I’ve not experienced the death of a child or sibling, so I don’t claim to know that pain. I do know that in each of the losses of my own life, the sentiments Ms. Miller describes are similar to what I felt and to what friends have expressed their feelings to be.

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Children grieve as deeply as adults, but they lack the maturity and experience to identify and put words to their feelings.

Here are some things NOT to say to a grieving child–of any age:

  • “You need to take care of your [surviving family members] now.” While compassion for one’s family is worthwhile, the job of a child is to be a child, not a head of household. Children (especially older ones) will resent being told what they should do, especially if it is an area they are already considering on their own.
  • “God needed him/her more than you did.” Really?! To grieving children (and to many adults), no one (especially not an all-powerful God) could “need” their loved ones more than they do.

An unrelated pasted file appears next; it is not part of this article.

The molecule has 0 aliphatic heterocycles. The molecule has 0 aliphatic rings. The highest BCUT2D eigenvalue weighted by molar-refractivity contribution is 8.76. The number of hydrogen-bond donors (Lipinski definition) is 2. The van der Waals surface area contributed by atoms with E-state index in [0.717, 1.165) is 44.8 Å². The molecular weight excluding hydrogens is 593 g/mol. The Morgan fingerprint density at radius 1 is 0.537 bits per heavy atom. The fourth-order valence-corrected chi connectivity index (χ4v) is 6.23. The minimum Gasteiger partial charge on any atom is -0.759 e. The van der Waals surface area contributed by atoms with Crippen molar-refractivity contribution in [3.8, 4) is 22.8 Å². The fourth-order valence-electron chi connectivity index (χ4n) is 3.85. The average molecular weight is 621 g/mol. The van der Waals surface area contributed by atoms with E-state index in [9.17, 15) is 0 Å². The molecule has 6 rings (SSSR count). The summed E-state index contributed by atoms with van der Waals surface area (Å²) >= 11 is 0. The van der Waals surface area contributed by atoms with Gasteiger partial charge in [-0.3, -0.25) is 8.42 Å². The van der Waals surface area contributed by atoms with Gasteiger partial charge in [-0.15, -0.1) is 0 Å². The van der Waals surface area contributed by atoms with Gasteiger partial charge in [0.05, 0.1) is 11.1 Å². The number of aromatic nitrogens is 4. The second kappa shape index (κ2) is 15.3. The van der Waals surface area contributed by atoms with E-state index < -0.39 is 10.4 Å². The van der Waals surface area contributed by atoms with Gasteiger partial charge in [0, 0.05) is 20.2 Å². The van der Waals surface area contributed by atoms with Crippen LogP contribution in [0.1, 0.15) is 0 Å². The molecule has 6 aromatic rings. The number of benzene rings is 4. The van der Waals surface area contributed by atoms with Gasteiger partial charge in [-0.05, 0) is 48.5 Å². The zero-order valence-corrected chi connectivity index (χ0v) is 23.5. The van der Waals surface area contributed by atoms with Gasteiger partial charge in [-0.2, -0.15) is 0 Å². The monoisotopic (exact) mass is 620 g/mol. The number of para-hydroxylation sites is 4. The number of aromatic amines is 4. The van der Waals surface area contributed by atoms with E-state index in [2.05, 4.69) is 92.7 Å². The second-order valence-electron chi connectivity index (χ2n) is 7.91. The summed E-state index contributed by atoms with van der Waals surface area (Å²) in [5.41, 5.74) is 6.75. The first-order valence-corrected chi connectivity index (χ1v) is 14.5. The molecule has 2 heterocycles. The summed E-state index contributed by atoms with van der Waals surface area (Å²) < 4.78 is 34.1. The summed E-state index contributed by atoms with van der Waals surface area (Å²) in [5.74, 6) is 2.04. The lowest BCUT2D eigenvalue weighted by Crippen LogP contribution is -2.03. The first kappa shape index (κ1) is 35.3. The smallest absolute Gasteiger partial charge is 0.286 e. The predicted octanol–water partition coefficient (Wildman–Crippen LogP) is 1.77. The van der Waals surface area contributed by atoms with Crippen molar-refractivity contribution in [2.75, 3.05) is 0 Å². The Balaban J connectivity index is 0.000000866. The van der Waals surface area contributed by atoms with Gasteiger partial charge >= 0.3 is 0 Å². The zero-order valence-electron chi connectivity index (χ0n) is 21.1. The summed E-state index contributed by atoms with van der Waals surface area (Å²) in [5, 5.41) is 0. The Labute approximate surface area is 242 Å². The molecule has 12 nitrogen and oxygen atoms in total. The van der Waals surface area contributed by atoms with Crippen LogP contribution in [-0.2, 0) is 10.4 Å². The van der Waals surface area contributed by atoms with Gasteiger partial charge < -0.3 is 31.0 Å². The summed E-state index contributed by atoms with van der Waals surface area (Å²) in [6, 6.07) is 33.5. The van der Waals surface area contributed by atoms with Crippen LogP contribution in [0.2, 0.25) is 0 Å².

• “God took him/her to heaven.” To very young children already facing traumatic upheaval, the notion of God (whom they cannot see) randomly “taking” people can be frightening rather than comforting. To older children, whose fledgling faith may be quavering in their bereavement, such statements can prick rebellion rather than consolation. Allow children’s immediate caretakers to address all faith-related aspects of grieving unless they specifically ask for your input.
  • “You’re the man [or lady] of the house now.” This is a cruel burden to place on a child, especially one who is grieving.
  • “At least you had your [parent, sibling, relative, friend] for X [years, months, days]. That’s longer than some …” Instead of acknowledging the significance of the loss, this and every other “at least” statement demeans the reason the child is mourning.